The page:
Tembici, a Brazilian micro-mobility technology startup, announced on Thursday an $80 million (about BRL 420 million) new funding round led by Crescera Capital, which is also joining the startup‘s board. The Series C was also backed by Pipo and Endeavor Catalyst. The new investors join existing investors Redpoint eventures, IFC, Valor and Igah, Ventures.
The investment comes at a time of expansion for Tembici. While the previous rounds were important to consolidate the product and the business model, this new funding will be allocated to the operation’s growth: increasing the fleet, expanding to other cities, and accelerating Tembici’s new business line, focused on bike delivery.
READ ALSO: Latin America goes from 2 to 34 unicorns in four years, says Sling Hub
“This investment is for growth. We will invest in technology and data, consolidate electric bicycles and the new business model focused on bike delivery,” said Tomás Martins, CEO and co-founder of Tembici.
The expansion strategy includes adding 10,000 new bikes to the fleet by the end of next year and starting operations in new cities, starting with Brasília, where Tembici will debut in October with 500 bikes and 70 stations. The startup currently runs 16,000 bikes in Brazil, Argentina, and Chile; 1,000 of them are electric, the so-called e-bikes, which mainly serve professionals who work for delivery apps in Rio de Janeiro and São Paulo cities. From this new fleet, 5,000 will be e-bikes.
READ ALSO: How Obabox reinvented itself with a cell phone for the elderly and a vacuum cleaner robot with a pet name
The high investment in e-bikes is justified. The startup believes that e-bikes are the future of mobility in smarter and more sustainable cities, since they facilitate longer trips, especially for workers on bikes, such as delivery workers. In addition, it is a low-cost modal, as it allows people who would otherwise use more than one modal to get around to use only the electric bike for a longer commute.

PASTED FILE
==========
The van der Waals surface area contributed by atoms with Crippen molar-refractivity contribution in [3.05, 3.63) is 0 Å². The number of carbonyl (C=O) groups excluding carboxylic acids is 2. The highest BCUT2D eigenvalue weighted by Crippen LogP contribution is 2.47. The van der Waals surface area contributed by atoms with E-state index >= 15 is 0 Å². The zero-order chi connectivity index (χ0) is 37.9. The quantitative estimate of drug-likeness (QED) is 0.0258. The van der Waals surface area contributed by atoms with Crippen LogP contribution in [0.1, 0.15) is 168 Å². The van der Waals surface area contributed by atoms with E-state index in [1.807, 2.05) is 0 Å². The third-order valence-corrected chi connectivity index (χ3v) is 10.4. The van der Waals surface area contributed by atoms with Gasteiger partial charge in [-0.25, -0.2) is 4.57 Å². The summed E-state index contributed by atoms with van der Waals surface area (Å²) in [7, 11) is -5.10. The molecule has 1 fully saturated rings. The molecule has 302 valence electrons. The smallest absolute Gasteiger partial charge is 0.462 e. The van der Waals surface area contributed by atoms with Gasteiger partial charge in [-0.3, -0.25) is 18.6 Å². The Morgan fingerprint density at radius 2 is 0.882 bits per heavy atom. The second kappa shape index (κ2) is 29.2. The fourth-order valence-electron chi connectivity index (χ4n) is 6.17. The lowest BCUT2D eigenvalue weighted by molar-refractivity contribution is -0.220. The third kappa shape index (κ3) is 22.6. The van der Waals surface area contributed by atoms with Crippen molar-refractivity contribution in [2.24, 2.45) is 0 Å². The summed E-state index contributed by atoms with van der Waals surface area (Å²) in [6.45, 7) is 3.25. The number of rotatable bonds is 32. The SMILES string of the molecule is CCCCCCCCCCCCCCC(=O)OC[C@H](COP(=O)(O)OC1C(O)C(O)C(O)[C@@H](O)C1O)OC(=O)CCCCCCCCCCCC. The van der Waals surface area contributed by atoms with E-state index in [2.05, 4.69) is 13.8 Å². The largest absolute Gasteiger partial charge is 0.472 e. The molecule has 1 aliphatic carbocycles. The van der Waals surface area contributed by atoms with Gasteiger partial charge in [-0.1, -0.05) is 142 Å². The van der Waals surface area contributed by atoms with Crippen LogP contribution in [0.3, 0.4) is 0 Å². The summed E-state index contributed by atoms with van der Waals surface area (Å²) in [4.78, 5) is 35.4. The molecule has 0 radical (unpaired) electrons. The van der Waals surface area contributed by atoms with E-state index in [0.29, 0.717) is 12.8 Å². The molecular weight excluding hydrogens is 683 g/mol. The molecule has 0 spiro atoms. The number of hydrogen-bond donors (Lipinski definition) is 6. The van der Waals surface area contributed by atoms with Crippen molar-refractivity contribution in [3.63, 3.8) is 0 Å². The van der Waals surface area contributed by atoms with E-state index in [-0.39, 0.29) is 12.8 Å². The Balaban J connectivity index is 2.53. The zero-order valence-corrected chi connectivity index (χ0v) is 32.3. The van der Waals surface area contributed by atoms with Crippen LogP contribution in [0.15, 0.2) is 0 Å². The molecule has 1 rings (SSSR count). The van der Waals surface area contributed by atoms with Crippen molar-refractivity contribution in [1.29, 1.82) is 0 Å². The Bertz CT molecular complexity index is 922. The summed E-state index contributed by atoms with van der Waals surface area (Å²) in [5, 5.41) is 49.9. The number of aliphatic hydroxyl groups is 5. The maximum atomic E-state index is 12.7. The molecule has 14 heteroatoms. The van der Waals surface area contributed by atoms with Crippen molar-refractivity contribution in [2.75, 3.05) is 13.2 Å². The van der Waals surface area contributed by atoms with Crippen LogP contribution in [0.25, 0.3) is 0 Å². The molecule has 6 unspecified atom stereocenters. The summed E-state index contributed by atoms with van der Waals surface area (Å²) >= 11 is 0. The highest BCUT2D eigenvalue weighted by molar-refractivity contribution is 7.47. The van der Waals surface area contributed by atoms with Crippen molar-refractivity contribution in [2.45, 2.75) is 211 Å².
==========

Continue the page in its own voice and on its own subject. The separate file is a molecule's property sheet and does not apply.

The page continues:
Tembici started operating with electric bicycles in September last year, only in the cities of São Paulo and Rio de Janeiro. The adoption of the modal has surprised: between January and August this year only, the number of trips with e-bikes grew 66%.
In October last year, the startup developed a pilot project in partnership with iFood to offer delivery workers of the food tech company access to electric bikes for more affordable prices. The project already has more than 1,000 registered workers and will also receive investments in order to grow.
“Besides offering a more efficient and sustainable mode of transport for the delivery worker, the project includes an education pillar focused on good urban mobility practices and another pillar of support for the delivery people, with stations around the city where they can rest, charge their cell phones, go to the bathroom…”, says Villar.
The investment in electric bikes is in line with Tembici’s increasingly strong positioning on the ESG agenda. Recently, the startup has secured a BRL 29 million ESG credit line. The green financing line is structured by Santander Bank and ties the interest discount to the company’s improvement in pre-defined ESG indicators.
READ ALSO: Redpoint eventures’ managing partner Romero Rodrigues points out ESG as the biggest trend for 2021
Also, three months ago, the startup announced a new feature in its app: users who ride shared bikes receive some data about the amount of CO2 saved when they finish their trips. The information is stored in the user’s account. In 2020, Tembici claims to have saved more than 4,000 tons of CO2, which would require the planting of about 30,000 trees.
Tembici’s good momentum translates into the company’s numbers. In early 2021, they announced revenues of BRL 100 million by 2020, with a balance of more than 30% in EBITDA and a 300% growth in gross margin. For 2021, the company forecasts a 60% increase, aiming at BRL 180 million in revenues.